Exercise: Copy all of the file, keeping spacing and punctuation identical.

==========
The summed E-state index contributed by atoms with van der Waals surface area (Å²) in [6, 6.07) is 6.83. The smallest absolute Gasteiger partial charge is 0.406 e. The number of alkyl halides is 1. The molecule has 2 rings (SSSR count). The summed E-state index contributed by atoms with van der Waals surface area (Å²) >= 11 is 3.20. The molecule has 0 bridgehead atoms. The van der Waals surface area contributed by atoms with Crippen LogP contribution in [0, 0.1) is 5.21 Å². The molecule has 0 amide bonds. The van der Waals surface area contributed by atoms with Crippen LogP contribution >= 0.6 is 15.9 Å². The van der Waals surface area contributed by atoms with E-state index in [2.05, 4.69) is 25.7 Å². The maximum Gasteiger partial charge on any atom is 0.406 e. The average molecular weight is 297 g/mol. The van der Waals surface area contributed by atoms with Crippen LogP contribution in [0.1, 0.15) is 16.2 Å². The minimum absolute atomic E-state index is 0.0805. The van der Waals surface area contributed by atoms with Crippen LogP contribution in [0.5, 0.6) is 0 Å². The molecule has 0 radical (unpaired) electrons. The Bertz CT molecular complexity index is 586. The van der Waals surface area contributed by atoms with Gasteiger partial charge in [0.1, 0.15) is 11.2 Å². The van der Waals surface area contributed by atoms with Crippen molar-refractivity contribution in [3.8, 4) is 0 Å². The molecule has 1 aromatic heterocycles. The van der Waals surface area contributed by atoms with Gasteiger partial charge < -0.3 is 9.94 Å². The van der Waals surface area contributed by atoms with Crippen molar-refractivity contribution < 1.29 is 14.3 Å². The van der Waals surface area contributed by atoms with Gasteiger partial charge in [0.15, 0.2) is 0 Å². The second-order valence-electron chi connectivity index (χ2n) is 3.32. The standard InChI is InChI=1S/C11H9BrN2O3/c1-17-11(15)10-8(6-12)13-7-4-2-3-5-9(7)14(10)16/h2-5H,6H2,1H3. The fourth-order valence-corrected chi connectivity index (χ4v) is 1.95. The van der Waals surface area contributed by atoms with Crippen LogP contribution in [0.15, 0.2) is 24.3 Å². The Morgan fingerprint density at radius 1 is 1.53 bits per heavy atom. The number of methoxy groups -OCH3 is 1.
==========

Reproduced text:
The summed E-state index contributed by atoms with van der Waals surface area (Å²) in [6, 6.07) is 6.83. The smallest absolute Gasteiger partial charge is 0.406 e. The number of alkyl halides is 1. The molecule has 2 rings (SSSR count). The summed E-state index contributed by atoms with van der Waals surface area (Å²) >= 11 is 3.20. The molecule has 0 bridgehead atoms. The van der Waals surface area contributed by atoms with Crippen LogP contribution in [0, 0.1) is 5.21 Å². The molecule has 0 amide bonds. The van der Waals surface area contributed by atoms with Crippen LogP contribution >= 0.6 is 15.9 Å². The van der Waals surface area contributed by atoms with E-state index in [2.05, 4.69) is 25.7 Å². The maximum Gasteiger partial charge on any atom is 0.406 e. The average molecular weight is 297 g/mol. The van der Waals surface area contributed by atoms with Crippen LogP contribution in [0.1, 0.15) is 16.2 Å². The minimum absolute atomic E-state index is 0.0805. The van der Waals surface area contributed by atoms with Crippen LogP contribution in [0.5, 0.6) is 0 Å². The molecule has 0 radical (unpaired) electrons. The Bertz CT molecular complexity index is 586. The van der Waals surface area contributed by atoms with Gasteiger partial charge in [0.1, 0.15) is 11.2 Å². The van der Waals surface area contributed by atoms with Crippen molar-refractivity contribution in [3.8, 4) is 0 Å². The molecule has 1 aromatic heterocycles. The van der Waals surface area contributed by atoms with Gasteiger partial charge < -0.3 is 9.94 Å². The van der Waals surface area contributed by atoms with Crippen molar-refractivity contribution < 1.29 is 14.3 Å². The van der Waals surface area contributed by atoms with Gasteiger partial charge in [0.15, 0.2) is 0 Å². The second-order valence-electron chi connectivity index (χ2n) is 3.32. The standard InChI is InChI=1S/C11H9BrN2O3/c1-17-11(15)10-8(6-12)13-7-4-2-3-5-9(7)14(10)16/h2-5H,6H2,1H3. The fourth-order valence-corrected chi connectivity index (χ4v) is 1.95. The van der Waals surface area contributed by atoms with Crippen LogP contribution in [0.15, 0.2) is 24.3 Å². The Morgan fingerprint density at radius 1 is 1.53 bits per heavy atom. The number of methoxy groups -OCH3 is 1.